Okanagan (Kelowna, BC)
PhD, Statistics, University of Guelph (2012)
MSc, University of Guelph (2009)
BSc, Acadia University (2008)
Sydney, Nova Scotia
“Students will be surprised by the breadth of computational techniques at their disposal.”
Jeff Andrews helps students solve problems using statistics and computer science
FOR UBC STATISTICIAN JEFF ANDREWS, data science isn’t just about numbers, computers and programming. It’s an all-encompassing language that can translate knowledge in almost every field of study and professional practice.
“We can harness data science techniques to better predict future outcomes for medical procedures, political and environmental policies, stock market fluctuations—really anything that we can quantify and analyse.”
In Data Science classes, Andrews leads students through methods to quantify all sorts of information, everything from text documents and images, to chemical properties, physical properties or consumer preferences. Students gain computer-programming skills and achieve insight into modern statistical methods.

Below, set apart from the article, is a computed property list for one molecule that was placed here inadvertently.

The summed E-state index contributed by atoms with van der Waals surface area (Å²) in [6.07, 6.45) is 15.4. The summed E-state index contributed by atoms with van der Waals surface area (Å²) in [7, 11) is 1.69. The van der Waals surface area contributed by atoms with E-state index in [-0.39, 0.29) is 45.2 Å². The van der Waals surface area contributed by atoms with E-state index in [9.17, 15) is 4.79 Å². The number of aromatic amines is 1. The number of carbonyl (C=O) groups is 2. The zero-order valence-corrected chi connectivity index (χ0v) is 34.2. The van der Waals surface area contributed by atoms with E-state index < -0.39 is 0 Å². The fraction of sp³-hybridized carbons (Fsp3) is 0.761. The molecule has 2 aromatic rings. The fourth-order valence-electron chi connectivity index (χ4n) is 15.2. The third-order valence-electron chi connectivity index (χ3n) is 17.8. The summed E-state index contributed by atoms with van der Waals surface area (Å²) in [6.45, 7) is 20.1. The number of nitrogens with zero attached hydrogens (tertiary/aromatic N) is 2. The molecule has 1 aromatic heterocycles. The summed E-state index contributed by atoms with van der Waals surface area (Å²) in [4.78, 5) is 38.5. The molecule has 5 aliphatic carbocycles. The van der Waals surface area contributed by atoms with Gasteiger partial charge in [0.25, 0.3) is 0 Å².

“Data science exposes students with interests outside of the core quantitative sciences to methods that they will find useful in their main field of study,” he says.
“I think students will be surprised by the breadth of computational techniques at their disposal. We guide students to use these tools properly in order to draw useful conclusions and make accurate predictions.”
THE FUTURE OF DATA SCIENCE
While data science may be ‘trending’, Andrews says it isn’t a fad.
“Buzzwords like ‘big data’ fade over time, but the problems that give rise to buzzwords remain. Even when we overcome the biggest challenges of the field, new forms of data will crop up, with a whole new set of problems.
“We have no shortage of issues to address or data to analyse. For data scientists, the sign will still read ‘Help Wanted’ for the foreseeable future.”